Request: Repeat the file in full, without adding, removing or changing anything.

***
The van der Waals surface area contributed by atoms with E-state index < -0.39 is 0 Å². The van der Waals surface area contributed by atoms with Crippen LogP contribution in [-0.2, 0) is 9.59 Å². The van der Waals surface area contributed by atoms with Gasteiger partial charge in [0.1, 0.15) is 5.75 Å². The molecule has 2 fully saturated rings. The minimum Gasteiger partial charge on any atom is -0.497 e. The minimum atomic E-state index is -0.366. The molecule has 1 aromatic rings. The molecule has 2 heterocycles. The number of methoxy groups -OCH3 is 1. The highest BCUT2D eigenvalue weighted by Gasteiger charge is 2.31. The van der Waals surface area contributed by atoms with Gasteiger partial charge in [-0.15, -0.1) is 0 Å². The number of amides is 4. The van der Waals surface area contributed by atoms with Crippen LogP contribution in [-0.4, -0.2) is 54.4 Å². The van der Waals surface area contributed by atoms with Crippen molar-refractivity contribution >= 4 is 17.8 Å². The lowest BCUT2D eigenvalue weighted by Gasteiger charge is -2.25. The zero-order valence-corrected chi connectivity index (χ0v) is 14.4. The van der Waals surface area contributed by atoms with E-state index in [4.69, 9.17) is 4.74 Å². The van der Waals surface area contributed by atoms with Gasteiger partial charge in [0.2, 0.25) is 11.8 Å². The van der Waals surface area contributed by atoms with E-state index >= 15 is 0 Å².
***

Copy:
The van der Waals surface area contributed by atoms with E-state index < -0.39 is 0 Å². The van der Waals surface area contributed by atoms with Crippen LogP contribution in [-0.2, 0) is 9.59 Å². The van der Waals surface area contributed by atoms with Gasteiger partial charge in [0.1, 0.15) is 5.75 Å². The molecule has 2 fully saturated rings. The minimum Gasteiger partial charge on any atom is -0.497 e. The minimum atomic E-state index is -0.366. The molecule has 1 aromatic rings. The molecule has 2 heterocycles. The number of methoxy groups -OCH3 is 1. The highest BCUT2D eigenvalue weighted by Gasteiger charge is 2.31. The van der Waals surface area contributed by atoms with Gasteiger partial charge in [-0.15, -0.1) is 0 Å². The number of amides is 4. The van der Waals surface area contributed by atoms with Crippen LogP contribution in [-0.4, -0.2) is 54.4 Å². The van der Waals surface area contributed by atoms with Crippen molar-refractivity contribution >= 4 is 17.8 Å². The lowest BCUT2D eigenvalue weighted by Gasteiger charge is -2.25. The zero-order valence-corrected chi connectivity index (χ0v) is 14.4. The van der Waals surface area contributed by atoms with E-state index in [4.69, 9.17) is 4.74 Å². The van der Waals surface area contributed by atoms with Gasteiger partial charge in [0.2, 0.25) is 11.8 Å². The van der Waals surface area contributed by atoms with E-state index >= 15 is 0 Å².